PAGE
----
Those who have been around libraries for a while understand that they are changing, and have been doing so quite rapidly for the past quarter century. In the last 2 years, there has also been a lot of excitement at library conferences about maker spaces, computer controlled fabricators like 3D printers, and the maker movement in general. While some may think this is just a lot of hype for a passing fad, the truth is that combining maker spaces with libraries offers a very practical and achievable solution that benefits communities and saves libraries from following in the footsteps of the dinosaurs and the dodo.
In response, librarians have been looking at their values to determine big picture goals, and considering how to re-shape the library space to meet those goals in an age of computers and information glut. These goals have been worded many ways, but my personal favourite is authored by David R. Lankes, who proposes in The Atlas of New Librarianship that “The mission of librarians is to improve society through facilitating knowledge creation in their communities.” To many librarians, this means:
- providing barrier- and judgment-free access to various types and forms of information and entertainment media.
- being a physical location to build community networks and exchange knowledge.
- identifying and promoting proficiency in the multiple “literacies” that are required to interpret and interact with the many types of designed media we encounter every day, including books, websites, apps, social media, magazines, tablets, PCs, art, online articles, blogs, operating systems, consumer goods, video, audio and electronic games.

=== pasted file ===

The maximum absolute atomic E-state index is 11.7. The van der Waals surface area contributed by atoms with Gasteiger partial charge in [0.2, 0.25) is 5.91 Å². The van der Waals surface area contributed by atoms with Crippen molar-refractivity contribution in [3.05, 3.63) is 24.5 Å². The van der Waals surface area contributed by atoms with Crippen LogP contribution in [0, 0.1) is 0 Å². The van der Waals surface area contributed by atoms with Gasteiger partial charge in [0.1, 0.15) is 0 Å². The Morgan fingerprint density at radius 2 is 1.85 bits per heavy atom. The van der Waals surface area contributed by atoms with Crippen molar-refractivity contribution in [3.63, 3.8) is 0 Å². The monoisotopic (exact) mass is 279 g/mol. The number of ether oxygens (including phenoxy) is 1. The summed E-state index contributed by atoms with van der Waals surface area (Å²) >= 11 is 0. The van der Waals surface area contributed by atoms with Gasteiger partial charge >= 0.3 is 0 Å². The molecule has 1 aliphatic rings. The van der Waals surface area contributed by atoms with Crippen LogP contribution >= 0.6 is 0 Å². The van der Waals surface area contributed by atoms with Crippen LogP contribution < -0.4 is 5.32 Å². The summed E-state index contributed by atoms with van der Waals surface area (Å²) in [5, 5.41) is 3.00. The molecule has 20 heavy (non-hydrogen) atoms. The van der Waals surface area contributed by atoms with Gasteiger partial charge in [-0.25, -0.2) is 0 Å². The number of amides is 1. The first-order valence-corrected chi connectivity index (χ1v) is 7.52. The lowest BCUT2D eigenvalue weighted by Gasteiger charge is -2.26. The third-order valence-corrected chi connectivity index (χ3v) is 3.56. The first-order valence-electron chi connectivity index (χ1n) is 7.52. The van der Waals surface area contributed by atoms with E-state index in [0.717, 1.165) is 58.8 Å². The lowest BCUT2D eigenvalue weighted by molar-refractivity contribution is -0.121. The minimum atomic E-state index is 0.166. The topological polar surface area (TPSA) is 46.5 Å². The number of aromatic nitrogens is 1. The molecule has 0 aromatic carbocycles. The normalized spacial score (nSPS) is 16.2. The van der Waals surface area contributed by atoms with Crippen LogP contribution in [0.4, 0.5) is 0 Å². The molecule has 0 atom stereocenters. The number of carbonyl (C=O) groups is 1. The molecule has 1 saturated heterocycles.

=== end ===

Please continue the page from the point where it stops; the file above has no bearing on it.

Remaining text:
- encouraging and empowering members of our community to engage in the sharing and preservation of knowledge and self expression through the creation of their own media.
Media creation, however, poses a number of new and interesting challenges not yet tackled by many libraries. It requires investing (often scarce) funds in (often expensive) equipment, training staff and members in its use, and then making the equipment readily available to those who have received training while supervising it to ensure those without training do not accidentally damage the equipment or themselves. Consider also that “Instructional Design” and “Gadget Collection Maintenance” are not courses in any library school I know of, and it becomes clear that providing access to these tools leaves many librarians fumbling for answers entirely in the dark.
Fortunately, there are individuals and organizations that have experience in doing just this, and they also happen to have core values that align almost exactly with our own. It is now time to introduce the makers, and the spaces and organizations they belong to and maintain.
Continued in Part 2…